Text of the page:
sleep

Our Little Family Secret About Where Our 7-Year-Old Sleeps

Bedroom at night

There is a secret that my family has kept for a long while now. A tiny, harmless little quirk that didn’t seem too far out of the norm. Until suddenly it did… at least to my daughter.

Before my daughter began to be embarrassed about it, I never felt like this was a secret at all… just one more unconventional thing about our free-spirited family. But, now, I wonder if my reluctance to talk about this wasn’t just because of my daughter’s discomfort, but because it concealed another secret, a deep, personal truth that I wasn’t yet ready to admit to myself.

Are you ready to hear my secret? I’m ready to tell you. Up until a month ago, my daughter slept in my room, right beside me.

My daughter is not a baby, not even a toddler. She’s a bright, beautiful 7-year-old girl who is independent in almost every other way.

The truth is I might never have told you this secret if she were still in my room. Because, up until this summer, part of me thought that she might never leave. That we’d still be “staging” her room for visitors, that we would always tell friends that we were shopping for a new bed, that she would never be able to have a slumber party.

Now that she’s out of my bedroom, I feel more justified in allowing her to stay for so long. Because, just as I’d read so many years ago, when she was ready, she really did leave, with almost no effort on my part.

The truth is, all three of my kids slept in my room until they were ready to leave. For the boys, that age was 3 or 4, a number that was close enough in the realm of “normal” that I felt like I could tell people, brag about it even.

“You see,” I’d tell them, “Attachment Parenting books are right. Kids won’t stay in your room forever. They’ll leave when they’re ready.”

It’s not as if I was in any big hurry to kick her out. She’s my last baby and part of me was glad to have her with me to snuggle to sleep at night and wake up to in the morning. Besides, I knew how much kids are influenced by their peers. I was certain that once she started school, she’d be packing her bags and headed to the room with the big puffy rug that we’d long ago reserved for her.

But, kindergarten came along, and then first grade. Still, she showed no interest in leaving my room. If anything, she dug her heels in even further, telling me that she was NEVER going to leave, not even when she was married with kids.

What did change was her openness about where she slept. She began to feel embarrassed when her friends came over, telling them that her room was too messy to play in or insisting that we stay outside. And, because we could see that she was embarrassed, the rest of us played along and kept her secret. It didn’t seem like a big deal really. Just a silly little white lie. But, when I overheard her telling her friends that her parents couldn’t afford to buy her a bed, I began to get a little concerned.

That night, we had a long talk about her fears of sleeping alone and her worry that sleeping independently would mean that she was a “big kid” and didn’t need me anymore. As much as I’d like to think our talks made a difference, the real catalyst seemed to come from Grandma. My daughter’s room-to-be is right across the hall from the guest room. Knowing that her beloved Grandma was coming allllll the way from Florida to stay with us made her giddy with expectation. She longed to show Grandma how brave she was, to sleep all alone in her “big girl” bed with the door open so she could whisper across the hallway to Grandma.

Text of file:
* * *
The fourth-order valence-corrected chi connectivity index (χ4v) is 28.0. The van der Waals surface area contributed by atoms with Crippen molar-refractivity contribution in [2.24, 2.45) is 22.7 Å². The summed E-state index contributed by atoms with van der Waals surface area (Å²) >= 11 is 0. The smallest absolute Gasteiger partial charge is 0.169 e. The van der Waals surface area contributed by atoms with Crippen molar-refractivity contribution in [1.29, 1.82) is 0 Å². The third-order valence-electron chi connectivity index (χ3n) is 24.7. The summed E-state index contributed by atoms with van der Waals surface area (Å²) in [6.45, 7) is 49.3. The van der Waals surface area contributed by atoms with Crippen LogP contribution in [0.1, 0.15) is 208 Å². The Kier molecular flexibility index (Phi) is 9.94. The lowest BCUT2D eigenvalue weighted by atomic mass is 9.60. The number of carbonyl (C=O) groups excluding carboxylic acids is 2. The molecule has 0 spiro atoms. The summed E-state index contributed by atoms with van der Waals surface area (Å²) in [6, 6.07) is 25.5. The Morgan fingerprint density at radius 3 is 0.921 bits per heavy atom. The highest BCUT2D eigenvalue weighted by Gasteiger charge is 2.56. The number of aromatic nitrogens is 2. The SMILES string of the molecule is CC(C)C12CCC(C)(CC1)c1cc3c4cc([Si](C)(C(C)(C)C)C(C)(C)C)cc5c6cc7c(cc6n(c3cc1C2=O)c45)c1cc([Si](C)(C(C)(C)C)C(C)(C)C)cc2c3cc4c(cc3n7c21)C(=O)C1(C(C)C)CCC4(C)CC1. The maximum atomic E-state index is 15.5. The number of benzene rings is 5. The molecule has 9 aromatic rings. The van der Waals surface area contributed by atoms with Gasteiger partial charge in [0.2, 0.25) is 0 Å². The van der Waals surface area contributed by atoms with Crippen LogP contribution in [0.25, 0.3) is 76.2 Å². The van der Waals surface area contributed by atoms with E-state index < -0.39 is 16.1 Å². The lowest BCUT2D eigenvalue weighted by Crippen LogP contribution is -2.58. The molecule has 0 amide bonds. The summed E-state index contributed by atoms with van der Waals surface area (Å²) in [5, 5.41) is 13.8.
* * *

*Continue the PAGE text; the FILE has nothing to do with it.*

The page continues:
Still, her fears seemed to make her hesitant. It wasn’t until the day before Grandma came that she finally hauled her army of stuffed animals and blankets down into her very own room.

And that’s where she’s slept for the last month.

It wasn’t only her sleeping location that changed. Now that she’s in her own room, she doesn’t want me to lie next to her until she falls asleep anymore; she doesn’t even need me to sing her the entire “Baby Mine” lullaby anymore. Just a few verses, a chapter of our current book, a big hug… and she’s ready to be on her own.

I’m ready for her to be on her own, too. Most nights, at least. Sometimes I stay for just a little longer than she asks me to, hug her for a bit longer than she desires.

I wonder sometimes how much of her staying in our room was just that—me holding on for longer than was necessary. It’s not that I ever told her to stay. Quite the contrary, I often talked up the perks of having her own space to sleep. But, our words don’t always match our emotions, and kids have amazing intuition. Maybe the reason that she stayed for so long was not because she wasn’t ready… but because I wasn’t.

Day by day, year by year, my job becomes less about holding my children close and more about letting them go. There are moments when that scares the hell out of me.

And maybe that’s my deepest secret of all.


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Lela Casey

Lela Casey is a mother of three children living in Bucks County, PA. Being raised by a fiery Israeli mother and a gentle farmer in the middle of nowhere lent her a unique perspective on Judaism. She holds degrees from both Penn State University and Rhode Island College. Besides contributing to Kveller, she has written several children's books and young adult novels.

The opinions expressed here are the personal views of the author. Comments are moderated, so use your inside voices, keep your hands to yourself, and no, we're not interested in herbal supplements.

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